Opinion | Police Reforms That Might Actually Work

To the Editor:

Re “New Police Reform Laws Seize on Calls for Change” (front page, April 19):

We can train police officers from here until forever, but as long as police are humans their emotions will overtake their intelligence in emergencies. If we care about justice for our Black and brown citizens, it’s recruitment, not training, that needs to change.

We need to send out on patrol only police officers who score low in anger, the need to control and personal anxiety. Only they can be expected to retain their cool in stressful situations.

Their opposites will be unable to put aside personal insecurity well enough to even consider police-academy guidelines. We can’t train away human nature.

Merrill Harmin
White Plains, N.Y.

To the Editor:

Certainly, the many types of police reforms that have been proposed and implemented in recent months are needed. However, these reforms are effective only to the degree that violations are reported and properly sanctioned.

Community members experience and observe on a daily basis multiple forms of police misconduct, most of which do not rise to the level of felonious assault. These include but are not limited to verbal abuse and overly aggressive police stops. Citizen review complaint boards have been established to investigate these lesser forms of abusive behaviors.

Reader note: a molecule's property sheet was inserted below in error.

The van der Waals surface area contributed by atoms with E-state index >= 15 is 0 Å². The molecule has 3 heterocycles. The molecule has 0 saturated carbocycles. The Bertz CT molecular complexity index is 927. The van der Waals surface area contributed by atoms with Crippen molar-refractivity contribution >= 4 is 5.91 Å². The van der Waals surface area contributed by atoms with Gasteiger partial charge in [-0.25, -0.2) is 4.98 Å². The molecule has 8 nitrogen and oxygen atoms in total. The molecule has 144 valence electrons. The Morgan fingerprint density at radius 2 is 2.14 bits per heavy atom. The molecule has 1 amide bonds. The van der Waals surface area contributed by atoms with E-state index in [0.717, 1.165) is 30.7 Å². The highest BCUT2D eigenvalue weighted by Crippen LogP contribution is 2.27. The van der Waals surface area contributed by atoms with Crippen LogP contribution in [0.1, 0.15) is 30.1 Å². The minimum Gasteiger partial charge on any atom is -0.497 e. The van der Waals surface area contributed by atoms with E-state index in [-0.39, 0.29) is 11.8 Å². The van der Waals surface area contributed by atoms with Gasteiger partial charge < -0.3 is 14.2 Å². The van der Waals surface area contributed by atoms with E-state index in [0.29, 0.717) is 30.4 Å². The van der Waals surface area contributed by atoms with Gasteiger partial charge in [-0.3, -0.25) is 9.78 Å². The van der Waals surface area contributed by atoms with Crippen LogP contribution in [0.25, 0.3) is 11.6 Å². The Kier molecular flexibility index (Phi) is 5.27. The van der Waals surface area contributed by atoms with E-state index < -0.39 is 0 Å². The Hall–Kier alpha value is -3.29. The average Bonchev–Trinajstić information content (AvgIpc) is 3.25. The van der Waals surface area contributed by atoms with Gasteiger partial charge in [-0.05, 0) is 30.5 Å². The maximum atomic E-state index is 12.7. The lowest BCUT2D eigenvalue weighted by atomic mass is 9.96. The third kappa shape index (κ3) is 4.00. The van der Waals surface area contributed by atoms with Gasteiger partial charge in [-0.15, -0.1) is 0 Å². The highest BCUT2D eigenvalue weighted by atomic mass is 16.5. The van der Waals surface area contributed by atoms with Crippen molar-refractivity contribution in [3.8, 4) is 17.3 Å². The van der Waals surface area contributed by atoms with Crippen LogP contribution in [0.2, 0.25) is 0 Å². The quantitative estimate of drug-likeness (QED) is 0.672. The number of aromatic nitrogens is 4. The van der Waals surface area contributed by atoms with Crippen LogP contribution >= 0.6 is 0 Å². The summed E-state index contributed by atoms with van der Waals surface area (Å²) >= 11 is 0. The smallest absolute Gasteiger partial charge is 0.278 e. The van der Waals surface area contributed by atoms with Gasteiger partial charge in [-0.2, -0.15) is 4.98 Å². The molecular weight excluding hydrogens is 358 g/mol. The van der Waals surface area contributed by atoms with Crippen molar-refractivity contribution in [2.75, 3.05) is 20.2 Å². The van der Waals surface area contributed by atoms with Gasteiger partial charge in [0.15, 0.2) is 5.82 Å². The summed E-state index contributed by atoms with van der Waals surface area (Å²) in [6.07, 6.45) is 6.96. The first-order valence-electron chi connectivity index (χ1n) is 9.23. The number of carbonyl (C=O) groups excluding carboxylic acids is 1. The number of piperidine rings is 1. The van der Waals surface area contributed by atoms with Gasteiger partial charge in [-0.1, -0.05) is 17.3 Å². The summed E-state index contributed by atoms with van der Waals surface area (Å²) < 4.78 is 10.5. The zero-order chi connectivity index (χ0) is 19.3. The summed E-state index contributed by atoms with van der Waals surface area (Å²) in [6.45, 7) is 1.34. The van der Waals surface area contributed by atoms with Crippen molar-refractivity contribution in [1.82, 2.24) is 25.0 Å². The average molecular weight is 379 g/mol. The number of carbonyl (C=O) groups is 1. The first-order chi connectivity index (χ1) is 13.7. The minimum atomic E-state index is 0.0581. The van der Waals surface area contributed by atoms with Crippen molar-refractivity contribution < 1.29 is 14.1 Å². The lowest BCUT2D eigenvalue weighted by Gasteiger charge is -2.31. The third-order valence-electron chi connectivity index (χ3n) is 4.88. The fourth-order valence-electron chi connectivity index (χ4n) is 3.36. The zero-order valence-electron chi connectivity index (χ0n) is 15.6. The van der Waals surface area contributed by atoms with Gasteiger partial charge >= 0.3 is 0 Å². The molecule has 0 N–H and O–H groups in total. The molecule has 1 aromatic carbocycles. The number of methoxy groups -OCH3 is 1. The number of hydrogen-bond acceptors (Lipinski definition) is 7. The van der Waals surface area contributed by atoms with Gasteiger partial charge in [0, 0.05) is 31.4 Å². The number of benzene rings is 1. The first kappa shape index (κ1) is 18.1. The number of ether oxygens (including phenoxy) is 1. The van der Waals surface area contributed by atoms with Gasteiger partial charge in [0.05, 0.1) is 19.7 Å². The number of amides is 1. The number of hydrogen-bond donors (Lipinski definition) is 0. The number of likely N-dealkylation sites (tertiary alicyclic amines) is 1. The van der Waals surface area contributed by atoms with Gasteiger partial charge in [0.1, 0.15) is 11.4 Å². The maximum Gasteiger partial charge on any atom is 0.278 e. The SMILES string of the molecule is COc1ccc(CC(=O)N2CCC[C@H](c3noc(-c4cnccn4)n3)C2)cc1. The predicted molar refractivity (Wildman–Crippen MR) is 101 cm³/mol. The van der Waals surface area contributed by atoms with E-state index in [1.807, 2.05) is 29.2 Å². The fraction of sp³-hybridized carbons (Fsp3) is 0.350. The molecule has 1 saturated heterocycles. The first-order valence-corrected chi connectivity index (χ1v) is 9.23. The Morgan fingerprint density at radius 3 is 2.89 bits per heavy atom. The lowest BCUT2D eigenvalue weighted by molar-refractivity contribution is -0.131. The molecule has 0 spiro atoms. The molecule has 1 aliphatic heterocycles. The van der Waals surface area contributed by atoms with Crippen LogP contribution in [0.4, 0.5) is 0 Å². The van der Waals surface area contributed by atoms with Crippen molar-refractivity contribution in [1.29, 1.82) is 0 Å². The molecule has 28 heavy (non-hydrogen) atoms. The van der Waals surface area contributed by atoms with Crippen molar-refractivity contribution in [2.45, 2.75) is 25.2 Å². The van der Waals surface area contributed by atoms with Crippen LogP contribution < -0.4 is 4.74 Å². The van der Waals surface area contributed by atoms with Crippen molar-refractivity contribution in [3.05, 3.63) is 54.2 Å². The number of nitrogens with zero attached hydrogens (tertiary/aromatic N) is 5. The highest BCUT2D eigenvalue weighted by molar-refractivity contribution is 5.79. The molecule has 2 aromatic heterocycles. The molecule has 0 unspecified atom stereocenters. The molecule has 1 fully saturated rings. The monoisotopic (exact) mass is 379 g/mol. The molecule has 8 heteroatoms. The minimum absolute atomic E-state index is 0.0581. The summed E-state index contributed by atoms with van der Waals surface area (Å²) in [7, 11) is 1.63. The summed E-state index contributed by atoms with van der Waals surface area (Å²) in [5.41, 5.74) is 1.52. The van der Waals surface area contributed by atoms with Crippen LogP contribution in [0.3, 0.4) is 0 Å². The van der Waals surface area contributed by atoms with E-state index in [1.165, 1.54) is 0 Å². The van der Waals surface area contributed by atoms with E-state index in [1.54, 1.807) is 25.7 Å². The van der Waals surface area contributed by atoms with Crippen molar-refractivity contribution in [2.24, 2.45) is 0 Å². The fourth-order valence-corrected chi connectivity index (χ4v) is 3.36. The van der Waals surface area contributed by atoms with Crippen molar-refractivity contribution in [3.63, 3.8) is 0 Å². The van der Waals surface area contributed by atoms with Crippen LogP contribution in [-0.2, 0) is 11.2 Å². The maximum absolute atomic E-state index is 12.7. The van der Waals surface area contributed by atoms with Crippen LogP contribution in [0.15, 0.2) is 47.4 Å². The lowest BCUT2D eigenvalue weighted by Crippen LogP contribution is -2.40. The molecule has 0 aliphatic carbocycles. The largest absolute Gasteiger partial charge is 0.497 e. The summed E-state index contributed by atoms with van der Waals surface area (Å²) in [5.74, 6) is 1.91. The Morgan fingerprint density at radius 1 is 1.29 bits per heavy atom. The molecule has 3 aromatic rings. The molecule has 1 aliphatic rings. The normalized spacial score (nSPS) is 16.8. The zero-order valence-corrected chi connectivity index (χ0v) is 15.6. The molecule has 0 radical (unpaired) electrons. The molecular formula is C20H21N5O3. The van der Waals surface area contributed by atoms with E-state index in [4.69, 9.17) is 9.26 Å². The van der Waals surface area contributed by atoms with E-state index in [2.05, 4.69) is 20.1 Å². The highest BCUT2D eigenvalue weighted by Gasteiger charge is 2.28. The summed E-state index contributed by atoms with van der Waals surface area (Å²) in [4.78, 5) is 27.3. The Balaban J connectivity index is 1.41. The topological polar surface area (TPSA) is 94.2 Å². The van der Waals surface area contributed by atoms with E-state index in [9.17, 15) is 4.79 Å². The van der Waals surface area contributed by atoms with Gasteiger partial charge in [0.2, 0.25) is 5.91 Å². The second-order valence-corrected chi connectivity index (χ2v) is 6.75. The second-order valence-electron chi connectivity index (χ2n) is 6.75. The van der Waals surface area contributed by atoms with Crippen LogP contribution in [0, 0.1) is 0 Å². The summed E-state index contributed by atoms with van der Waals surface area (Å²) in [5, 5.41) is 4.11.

However, in the vast majority of cases such complaints are inadequately investigated, are rarely sustained and don’t result in any kind of meaningful sanctions. Ignoring these lesser forms of abuse sends a signal that more serious forms of abuse will be tolerated. We must ensure that complaint boards are staffed by community members, have the authority to properly investigate reported infractions and are granted the authority to impose sanctions.

Michael B. Greene
Montclair, N.J.
The writer is the chair of the violence prevention work group and a board member of the National Prevention Science Coalition.

To the Editor:

Police reform deserves to be front-page news until comprehensive, sane (no “defund,” please) changes are proposed, discussed and enacted. There are bad apples in every occupation, but the police carry guns, because they often are called to situations where other guns are being used or likely to be present. Yet no one seems to be connecting needed police reforms with desperately needed gun reform.

The officers’ job is to maintain safety in a society that is armed to its teeth. Perhaps the police would be more welcoming to the reforms listed in the article if at the same time gun buybacks and other safety measures were also being pursued. Police reform won’t happen overnight and might never occur if not also accompanied by reducing the world-topping gun firepower in our country.

Elizabeth Bjorkman
Lexington, Mass.

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